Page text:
While emoji were once derided as unprofessional for business communications, brands are steadily beginning to incorporate them into marketing messages to attract consumers’ attention and convey more meaning and emotion than words alone. Leanplum’s study of open rates for push notifications and emails shows how emoji can help to capture mobile users’ attention amid the flurry of text-based communications they receive throughout the day. The firm’s survey includes the results from marketers such as Miss Selfridge, a women’s clothing retailer that saw an 81% lift in open rates and 363% surge in revenue from outgoing messages that contained the icons.
When used appropriately, emoji can help to convey emotion and personality from brands, which support marketers in driving in-the-moment engagement and can help to build long-lasting user retention. Emoji have grown from an original set of 176 characters to a collection of more than 3,000 unique icons, expanding the range of their communicative power for marketers, per Wired magazine.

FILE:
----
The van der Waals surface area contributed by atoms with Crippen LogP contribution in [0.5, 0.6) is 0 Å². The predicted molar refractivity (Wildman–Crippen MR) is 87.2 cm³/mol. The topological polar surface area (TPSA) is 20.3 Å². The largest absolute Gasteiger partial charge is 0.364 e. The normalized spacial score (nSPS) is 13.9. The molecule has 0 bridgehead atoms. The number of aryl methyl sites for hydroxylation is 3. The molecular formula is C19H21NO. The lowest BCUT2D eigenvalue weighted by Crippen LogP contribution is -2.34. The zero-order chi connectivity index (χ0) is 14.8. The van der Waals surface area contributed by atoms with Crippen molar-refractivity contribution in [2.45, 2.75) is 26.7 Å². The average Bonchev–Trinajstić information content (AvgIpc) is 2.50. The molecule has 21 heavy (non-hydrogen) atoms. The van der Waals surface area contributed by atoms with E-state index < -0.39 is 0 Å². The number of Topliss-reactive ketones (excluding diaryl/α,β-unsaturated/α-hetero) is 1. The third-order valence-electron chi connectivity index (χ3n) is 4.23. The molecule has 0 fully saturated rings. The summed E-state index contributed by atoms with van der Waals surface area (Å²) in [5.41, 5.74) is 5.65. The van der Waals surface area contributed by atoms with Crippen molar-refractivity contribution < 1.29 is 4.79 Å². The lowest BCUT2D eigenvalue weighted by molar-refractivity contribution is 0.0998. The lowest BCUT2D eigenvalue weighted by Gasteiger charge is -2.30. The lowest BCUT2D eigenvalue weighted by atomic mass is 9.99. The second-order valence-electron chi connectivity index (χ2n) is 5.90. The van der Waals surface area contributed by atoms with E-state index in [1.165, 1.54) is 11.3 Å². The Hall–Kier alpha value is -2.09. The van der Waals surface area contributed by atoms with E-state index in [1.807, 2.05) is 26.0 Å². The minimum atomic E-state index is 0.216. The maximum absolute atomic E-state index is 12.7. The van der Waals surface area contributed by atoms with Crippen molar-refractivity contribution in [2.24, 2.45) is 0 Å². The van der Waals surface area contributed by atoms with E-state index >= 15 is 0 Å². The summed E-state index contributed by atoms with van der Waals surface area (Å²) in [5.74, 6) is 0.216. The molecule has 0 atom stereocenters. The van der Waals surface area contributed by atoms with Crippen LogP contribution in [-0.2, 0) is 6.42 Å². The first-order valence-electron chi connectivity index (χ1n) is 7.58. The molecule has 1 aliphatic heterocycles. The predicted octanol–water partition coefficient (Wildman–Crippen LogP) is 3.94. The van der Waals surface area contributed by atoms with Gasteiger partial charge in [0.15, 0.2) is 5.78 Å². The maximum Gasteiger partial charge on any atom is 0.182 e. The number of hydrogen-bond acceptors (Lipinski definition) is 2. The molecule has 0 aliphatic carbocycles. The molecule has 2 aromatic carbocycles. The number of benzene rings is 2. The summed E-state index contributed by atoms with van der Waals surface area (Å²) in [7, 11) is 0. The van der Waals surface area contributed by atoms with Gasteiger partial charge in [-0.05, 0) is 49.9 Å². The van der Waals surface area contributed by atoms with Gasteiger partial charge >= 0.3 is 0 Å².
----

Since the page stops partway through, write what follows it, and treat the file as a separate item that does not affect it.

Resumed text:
Emoji have shown massive influence on internet communication. Last year, Facebook said more than 60 million emoji were sent every day on its core social network, while 5 billion were sent via its Messenger chat platform, numbers that don’t appear to be waning any time soon as more people and brands grow comfortable using the digital icons in everyday communications. Facebook may provide updated emoji data with today’s World Emoji Day, whose organizers will present awards for Best New Emoji, Most Anticipated Emoji, Excellence in Emoji Use and which emoji best represents 2018 as Emoji of the Year.